Anthrapology/Palentology

Mary Leakey

Mary Leakey was born on February 6, 1913, in London, England. Mary Douglas Leakey was a paleoanthropologist who is best known for making several prominent archaeological and anthropological discoveries throughout the latter half of the 20th century.


Mary Leakey made her first big discovery in 1948: She found a partial skull fossil of Proconsul africanus, an ancestor of apes and humans that later evolved into the two distinct species.

Jane Goodall

Born on April 3, 1934, in London, England. Goodall attended the Uplands private school, receiving her school certificate in 1950 and a higher certificate in 1952. At age 18 she left school and found employment as a secretary at Oxford University.


Goodall used her newfound acceptance to establish what she termed the "banana club," a daily systematic feeding method she used to gain trust and to obtain a more thorough understanding of everyday chimpanzee behavior. Using this method, she became closely acquainted with more than half of the reserve's 100 or more chimpanzees. She imitated their behaviors, spent time in the trees, and ate their foods.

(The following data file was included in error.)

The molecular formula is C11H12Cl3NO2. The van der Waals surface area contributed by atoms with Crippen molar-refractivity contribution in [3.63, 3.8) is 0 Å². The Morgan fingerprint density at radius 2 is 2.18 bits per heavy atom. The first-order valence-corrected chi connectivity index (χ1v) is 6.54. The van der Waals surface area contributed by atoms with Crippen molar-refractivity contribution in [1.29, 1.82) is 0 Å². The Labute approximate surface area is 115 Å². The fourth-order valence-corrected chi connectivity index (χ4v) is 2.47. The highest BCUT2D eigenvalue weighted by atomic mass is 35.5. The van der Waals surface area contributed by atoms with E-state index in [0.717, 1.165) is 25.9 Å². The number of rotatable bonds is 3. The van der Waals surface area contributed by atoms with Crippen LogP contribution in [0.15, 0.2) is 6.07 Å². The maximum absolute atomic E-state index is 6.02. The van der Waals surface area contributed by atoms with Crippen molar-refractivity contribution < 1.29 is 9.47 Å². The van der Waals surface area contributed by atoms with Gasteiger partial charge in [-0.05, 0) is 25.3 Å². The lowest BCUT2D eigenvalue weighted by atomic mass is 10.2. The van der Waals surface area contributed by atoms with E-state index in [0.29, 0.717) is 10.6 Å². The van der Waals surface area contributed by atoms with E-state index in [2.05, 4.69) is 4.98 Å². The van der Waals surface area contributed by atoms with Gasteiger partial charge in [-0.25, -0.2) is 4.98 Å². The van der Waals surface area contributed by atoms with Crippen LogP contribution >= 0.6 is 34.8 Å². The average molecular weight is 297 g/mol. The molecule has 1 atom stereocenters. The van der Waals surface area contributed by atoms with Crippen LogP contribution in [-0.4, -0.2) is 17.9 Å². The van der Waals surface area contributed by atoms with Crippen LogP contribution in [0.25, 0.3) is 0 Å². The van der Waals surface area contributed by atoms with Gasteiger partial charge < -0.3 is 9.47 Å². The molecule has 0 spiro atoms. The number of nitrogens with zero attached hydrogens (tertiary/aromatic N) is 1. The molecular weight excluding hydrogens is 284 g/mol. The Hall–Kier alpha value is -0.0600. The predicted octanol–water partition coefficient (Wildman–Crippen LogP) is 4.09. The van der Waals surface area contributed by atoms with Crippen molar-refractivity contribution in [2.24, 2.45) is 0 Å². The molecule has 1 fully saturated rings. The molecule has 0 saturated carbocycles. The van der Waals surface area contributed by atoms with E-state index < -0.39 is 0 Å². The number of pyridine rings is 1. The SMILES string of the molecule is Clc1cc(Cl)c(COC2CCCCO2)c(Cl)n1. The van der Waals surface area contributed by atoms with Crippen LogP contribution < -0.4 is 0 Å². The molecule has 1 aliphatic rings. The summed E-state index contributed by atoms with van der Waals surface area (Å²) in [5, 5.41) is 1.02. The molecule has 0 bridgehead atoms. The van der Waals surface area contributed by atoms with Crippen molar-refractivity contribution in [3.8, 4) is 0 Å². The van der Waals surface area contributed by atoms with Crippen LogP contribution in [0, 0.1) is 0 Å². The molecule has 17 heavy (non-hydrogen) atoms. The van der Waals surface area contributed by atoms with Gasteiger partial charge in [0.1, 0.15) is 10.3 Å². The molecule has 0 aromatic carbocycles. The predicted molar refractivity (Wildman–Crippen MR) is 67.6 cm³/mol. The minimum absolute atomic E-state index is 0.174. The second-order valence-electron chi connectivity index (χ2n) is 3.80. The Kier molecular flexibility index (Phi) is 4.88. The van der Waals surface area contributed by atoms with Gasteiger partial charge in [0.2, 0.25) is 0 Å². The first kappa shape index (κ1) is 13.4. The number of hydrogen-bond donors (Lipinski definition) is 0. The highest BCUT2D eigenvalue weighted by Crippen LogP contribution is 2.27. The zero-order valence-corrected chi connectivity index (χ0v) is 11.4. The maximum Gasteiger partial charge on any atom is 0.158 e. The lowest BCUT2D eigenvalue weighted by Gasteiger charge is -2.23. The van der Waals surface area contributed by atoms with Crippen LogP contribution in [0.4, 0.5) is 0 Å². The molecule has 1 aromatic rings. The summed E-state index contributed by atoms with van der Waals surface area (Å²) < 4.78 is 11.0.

Raymond Dart

Raymond Arthur Dart (1893–1988). Raymond Dart grew up on a family farm in Queensland, Australia. Raymond Dart was one of nine siblings.


In the late 1930s and early 1940s Broom found many more australopithecine fossils in South Africa, and in the late 1940s Dart's position was vindicated when many scientists finally accepted that australopithecines were hominids. In the mid-1940s, Dart once again tried looking for fossils, at the site of Makapansgat.